This is a pretty indirect method of discouraging terrorism, and not really a reason to invade Iraq all by itself--but it's no more indirect than yours.

    [ Parent ]

    Sending a Message or Vicious Circle (none / 0) (#562)
    by Robb on Fri Feb 21, 2003 at 12:50:15 PM EST

    I suspect the message that many americans think we would be sending to terrorists by invading Iraq is not the message that the terrorists would understand if we invade Iraq.

    I consider it more likely that terrorists would see an invasion of Iraq as proof of American arrogance, indifference to human suffering and love of money over love of humanity. Think this is far fetched? President Bush told us how the perpetrators of 9/11 did it because they "hate freedom". Yeah, right. I'm sure the message the terrorists were trying to send was: "We hate freedom". Not.

    The message that you send is not necessarily the one that is understood.

    [ Parent ]

    So are you going to fight (die)? (none / 0) (#577)
    by samjam on Sat Feb 22, 2003 at 05:48:31 AM EST

    For a far better response than I could write, and bearing in mind that a picture is worth 10.000 words, please see the animation at the top of http://www.xanga.com/home.asp?user=dissidentfrogman

    So... if thats your view, are you going to fight for the freedom of the Iraqi's?
    Or perhaps you are just going to support your contry men who will do that?

    I'm not convinced that barbarism in another country is enough to justify war between two countries

    And I'm not convinced that you will be one risking your life for this cause

    I'm not convinced this war is a good cause

    Are you sure it won't kill more innocent people than Sadam did



    [ Parent ]
    I will not be participating directly (none / 0) (#651)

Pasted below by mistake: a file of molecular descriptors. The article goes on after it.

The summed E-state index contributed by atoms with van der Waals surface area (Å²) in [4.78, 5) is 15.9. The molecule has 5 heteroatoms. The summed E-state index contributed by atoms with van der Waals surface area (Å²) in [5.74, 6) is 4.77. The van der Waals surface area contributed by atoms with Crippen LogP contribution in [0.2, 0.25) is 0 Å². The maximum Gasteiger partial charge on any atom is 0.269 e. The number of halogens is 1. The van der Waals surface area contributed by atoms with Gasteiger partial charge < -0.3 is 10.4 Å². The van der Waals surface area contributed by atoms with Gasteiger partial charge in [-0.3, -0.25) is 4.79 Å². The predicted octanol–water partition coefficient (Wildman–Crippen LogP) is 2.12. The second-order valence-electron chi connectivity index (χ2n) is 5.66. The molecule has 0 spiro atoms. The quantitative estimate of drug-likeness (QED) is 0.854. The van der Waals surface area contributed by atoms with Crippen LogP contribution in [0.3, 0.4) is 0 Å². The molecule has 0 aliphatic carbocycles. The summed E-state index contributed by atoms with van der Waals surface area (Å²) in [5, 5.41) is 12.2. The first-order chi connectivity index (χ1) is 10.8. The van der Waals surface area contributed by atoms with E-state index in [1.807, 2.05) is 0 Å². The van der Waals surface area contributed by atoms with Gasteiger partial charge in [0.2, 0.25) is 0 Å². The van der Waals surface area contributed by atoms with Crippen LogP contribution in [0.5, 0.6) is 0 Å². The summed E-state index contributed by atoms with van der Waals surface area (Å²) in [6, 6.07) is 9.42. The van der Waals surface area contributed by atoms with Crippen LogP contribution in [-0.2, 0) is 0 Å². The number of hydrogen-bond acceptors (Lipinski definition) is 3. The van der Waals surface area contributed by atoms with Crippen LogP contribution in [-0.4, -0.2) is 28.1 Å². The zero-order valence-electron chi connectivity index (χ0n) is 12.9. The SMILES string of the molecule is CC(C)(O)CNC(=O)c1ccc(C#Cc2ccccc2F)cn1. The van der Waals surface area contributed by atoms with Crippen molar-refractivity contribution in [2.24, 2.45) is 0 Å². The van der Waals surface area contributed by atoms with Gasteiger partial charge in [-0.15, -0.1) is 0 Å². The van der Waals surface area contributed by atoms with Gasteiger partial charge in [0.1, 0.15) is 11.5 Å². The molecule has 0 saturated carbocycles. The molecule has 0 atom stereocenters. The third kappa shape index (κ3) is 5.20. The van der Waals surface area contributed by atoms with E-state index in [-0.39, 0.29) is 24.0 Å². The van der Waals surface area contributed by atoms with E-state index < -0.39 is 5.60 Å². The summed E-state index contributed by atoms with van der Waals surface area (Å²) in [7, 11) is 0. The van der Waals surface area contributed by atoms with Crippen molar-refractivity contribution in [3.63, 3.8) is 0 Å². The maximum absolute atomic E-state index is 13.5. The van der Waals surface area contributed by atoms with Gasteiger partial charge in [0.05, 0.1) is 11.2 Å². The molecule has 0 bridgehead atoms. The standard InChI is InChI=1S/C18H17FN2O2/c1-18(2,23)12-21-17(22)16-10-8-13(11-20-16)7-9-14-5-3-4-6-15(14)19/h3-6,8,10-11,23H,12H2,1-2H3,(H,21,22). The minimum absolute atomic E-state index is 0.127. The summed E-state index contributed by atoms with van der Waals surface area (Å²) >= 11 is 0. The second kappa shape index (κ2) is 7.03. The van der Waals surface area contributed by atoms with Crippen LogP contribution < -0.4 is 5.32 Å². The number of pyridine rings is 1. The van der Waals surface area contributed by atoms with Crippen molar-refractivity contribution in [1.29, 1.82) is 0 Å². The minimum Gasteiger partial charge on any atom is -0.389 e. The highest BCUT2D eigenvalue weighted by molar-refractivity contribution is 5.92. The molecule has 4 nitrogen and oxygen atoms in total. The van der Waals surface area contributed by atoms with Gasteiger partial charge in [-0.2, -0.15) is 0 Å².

by RiotNrrd on Fri Feb 28, 2003 at 11:39:11 AM EST

    But I will be supporting fully those who do so, as I am convinced that this is a good cause. I am also convinced that the liberation will not kill very many innocent people at all, unless Saddam places them in harm's way himself, and in any case will certainly kill fewer innocents than Saddam has killed directly - to say nothing of those he has killed indirectly.


    -- There is a rational explanation for everything. Unfortunately there is also an irrational one.
    [ Parent ]

    Some questions (1.66 / 3) (#319)
    by da of cog on Thu Feb 20, 2003 at 07:59:39 AM EST

    Hmm... just curious, but how many people here would be objecting to the war if, say, France, Germany, & co. were all in favor of it and with us were forming a coalition to fight it?

    If you would object to the war whether the US had a broad coalition, support of the UN Security Council, etc. or not, then you have a consistent anti-war viewpoint and although it is one I do not share I can symphathize with some arguments in favor of it.  (Many arguments against the war are dumb, just as there are many dumb arguments for the war.)